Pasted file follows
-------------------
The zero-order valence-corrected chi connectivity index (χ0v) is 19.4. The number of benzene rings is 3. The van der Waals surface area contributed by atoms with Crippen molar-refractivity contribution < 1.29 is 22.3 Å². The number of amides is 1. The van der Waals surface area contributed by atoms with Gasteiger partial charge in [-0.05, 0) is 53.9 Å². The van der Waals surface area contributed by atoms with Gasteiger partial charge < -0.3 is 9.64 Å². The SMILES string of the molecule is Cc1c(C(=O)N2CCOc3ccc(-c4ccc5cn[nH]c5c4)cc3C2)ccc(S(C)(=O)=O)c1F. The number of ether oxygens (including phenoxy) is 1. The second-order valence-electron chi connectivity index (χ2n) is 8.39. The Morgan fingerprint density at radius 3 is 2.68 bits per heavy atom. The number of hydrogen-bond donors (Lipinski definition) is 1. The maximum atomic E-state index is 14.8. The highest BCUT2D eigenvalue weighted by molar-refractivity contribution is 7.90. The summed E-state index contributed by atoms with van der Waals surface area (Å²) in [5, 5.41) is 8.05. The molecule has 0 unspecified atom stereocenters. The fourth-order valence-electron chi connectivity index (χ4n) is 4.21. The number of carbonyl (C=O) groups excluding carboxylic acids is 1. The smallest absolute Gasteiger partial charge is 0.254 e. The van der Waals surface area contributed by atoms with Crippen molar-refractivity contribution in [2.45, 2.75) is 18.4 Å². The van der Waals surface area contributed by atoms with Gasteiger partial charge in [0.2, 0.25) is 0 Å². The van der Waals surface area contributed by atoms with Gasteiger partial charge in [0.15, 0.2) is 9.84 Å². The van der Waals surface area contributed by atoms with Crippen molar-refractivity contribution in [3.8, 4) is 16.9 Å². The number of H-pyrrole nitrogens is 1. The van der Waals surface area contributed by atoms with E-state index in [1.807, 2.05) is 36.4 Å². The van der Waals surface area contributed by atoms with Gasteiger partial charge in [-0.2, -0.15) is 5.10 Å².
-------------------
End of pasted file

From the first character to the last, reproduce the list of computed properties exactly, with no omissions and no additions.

The zero-order valence-corrected chi connectivity index (χ0v) is 19.4. The number of benzene rings is 3. The van der Waals surface area contributed by atoms with Crippen molar-refractivity contribution < 1.29 is 22.3 Å². The number of amides is 1. The van der Waals surface area contributed by atoms with Gasteiger partial charge in [-0.05, 0) is 53.9 Å². The van der Waals surface area contributed by atoms with Gasteiger partial charge < -0.3 is 9.64 Å². The SMILES string of the molecule is Cc1c(C(=O)N2CCOc3ccc(-c4ccc5cn[nH]c5c4)cc3C2)ccc(S(C)(=O)=O)c1F. The number of ether oxygens (including phenoxy) is 1. The second-order valence-electron chi connectivity index (χ2n) is 8.39. The Morgan fingerprint density at radius 3 is 2.68 bits per heavy atom. The number of hydrogen-bond donors (Lipinski definition) is 1. The maximum atomic E-state index is 14.8. The highest BCUT2D eigenvalue weighted by molar-refractivity contribution is 7.90. The summed E-state index contributed by atoms with van der Waals surface area (Å²) in [5, 5.41) is 8.05. The molecule has 0 unspecified atom stereocenters. The fourth-order valence-electron chi connectivity index (χ4n) is 4.21. The number of carbonyl (C=O) groups excluding carboxylic acids is 1. The smallest absolute Gasteiger partial charge is 0.254 e. The van der Waals surface area contributed by atoms with Crippen molar-refractivity contribution in [2.45, 2.75) is 18.4 Å². The van der Waals surface area contributed by atoms with Gasteiger partial charge in [0.2, 0.25) is 0 Å². The van der Waals surface area contributed by atoms with Gasteiger partial charge in [0.15, 0.2) is 9.84 Å². The van der Waals surface area contributed by atoms with Crippen molar-refractivity contribution in [3.8, 4) is 16.9 Å². The number of H-pyrrole nitrogens is 1. The van der Waals surface area contributed by atoms with E-state index in [1.807, 2.05) is 36.4 Å². The van der Waals surface area contributed by atoms with Gasteiger partial charge in [-0.2, -0.15) is 5.10 Å².